What is right wing about filing a lawsuit to unmask a doe, suing that person, then settling for a much smaller amount. It seems this is used by many different trolls, and likely doesn't have any political ideology behind it. It is sleazy though. Filing a lawsuit with the intention of settling just to get a payout is wrong. It is short circuiting the justice system for personal profit.

Yeah that's neither right nor left, it's the universal language of greedy bloodsuckers.

Comment Re:Righthaven (Score 3, Interesting) 67

What is right wing about that process? The Democrats support the movie industry, not the Republicans.

The fact that Democrats support something doesn't negate the possibility of something being right wing. The Democrats are not ideologically pure, or ideologically homogenous, and very few of them can be considered "left".

To me, pretending that copyright is only about property rights, and ignoring the fact that copyright was also supposed to be about free speech and about making material available for free to the public after a limited time, is definitely "right wing".

Comment Re:DMCA needs to die (Score 1) 67

This has nothing to do with the DMCA, this is a straight out copyright infringement lawsuit being filed. The real problem is that the methods the copyright holders (or the copyright enforcement goons acting on their behalf) are using to identify torrent users aren't good enough and its good to see at least one judge willing to call these enforcers out on it.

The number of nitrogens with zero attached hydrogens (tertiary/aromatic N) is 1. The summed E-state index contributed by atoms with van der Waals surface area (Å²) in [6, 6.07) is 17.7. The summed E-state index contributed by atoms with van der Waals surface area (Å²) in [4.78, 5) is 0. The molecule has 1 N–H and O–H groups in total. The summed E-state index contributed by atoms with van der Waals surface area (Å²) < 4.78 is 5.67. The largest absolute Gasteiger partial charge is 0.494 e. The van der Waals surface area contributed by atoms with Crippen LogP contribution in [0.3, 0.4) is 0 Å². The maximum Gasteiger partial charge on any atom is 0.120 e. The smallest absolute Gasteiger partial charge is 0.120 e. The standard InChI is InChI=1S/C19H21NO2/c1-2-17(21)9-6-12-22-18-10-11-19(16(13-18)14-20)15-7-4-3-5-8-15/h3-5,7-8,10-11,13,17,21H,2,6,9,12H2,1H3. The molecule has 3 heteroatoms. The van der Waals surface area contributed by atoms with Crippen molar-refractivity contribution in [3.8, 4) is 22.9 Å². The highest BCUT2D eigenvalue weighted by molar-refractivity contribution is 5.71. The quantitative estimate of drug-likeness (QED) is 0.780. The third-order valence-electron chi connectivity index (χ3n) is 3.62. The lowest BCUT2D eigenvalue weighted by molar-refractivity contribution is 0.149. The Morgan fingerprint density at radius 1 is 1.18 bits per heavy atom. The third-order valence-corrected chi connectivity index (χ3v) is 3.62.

Exactly. Would have been nice for judges to start doing this 11 years ago, but glad they've come around.

Submission + - All Malibu Media subpoenas in Eastern District NY put on hold

NewYorkCountryLawyer writes: A federal Magistrate Judge in Central Islip, New York, has just placed all Malibu Media subpoenas in Brooklyn, Queens, Long Island, and Staten Island on hold indefinitely, due to "serious questions" raised by a motion to quash (PDF) filed in one of them. Judge Steven Locke's 4-page Order and Decision (PDF) cited the defendant's arguments that "(i) the common approach for identifying allegedly infringing BitTorrent users, and thus the Doe Defendant, is inconclusive; (ii) copyright actions, especially those involving the adult film industry, are susceptible to abusive litigation practices; and (iii) Malibu Media in particular has engaged in abusive litigation practices" as being among the reasons for his issuance of the stay.

Comment Re:Radios? (Score 1) 242

Good question. I don't know exactly how many radios we have around Mars right now- but yeah, the book does describe how the initial "abort" sequence (that leads to his stranding) damages all the radio equipment they have with them to talk to earth. All the suits, vehicles, etc are only designed to talk to other (ie- local/near) and not long haul to earth. Not sure how realistic that is, but that's what I got from the book.

Comment Another toy... (Score 0) 323

Another toy for the liberal elite to spend money on to somehow absolve themselves of all the guilt they feel for having money to spend on such toys, whilst simultaneously allowing them to look down their nose at the rest of us 'proles who have to drive these nasty, earth-killing, bunny-murdering cars that run on fossil fuels.

Get back to me when I can drive something that will carry me, my wife, and five kids 300 miles without have to stop for a 12-hour "refill" and costs under $40K.

One picture is worth 128K words.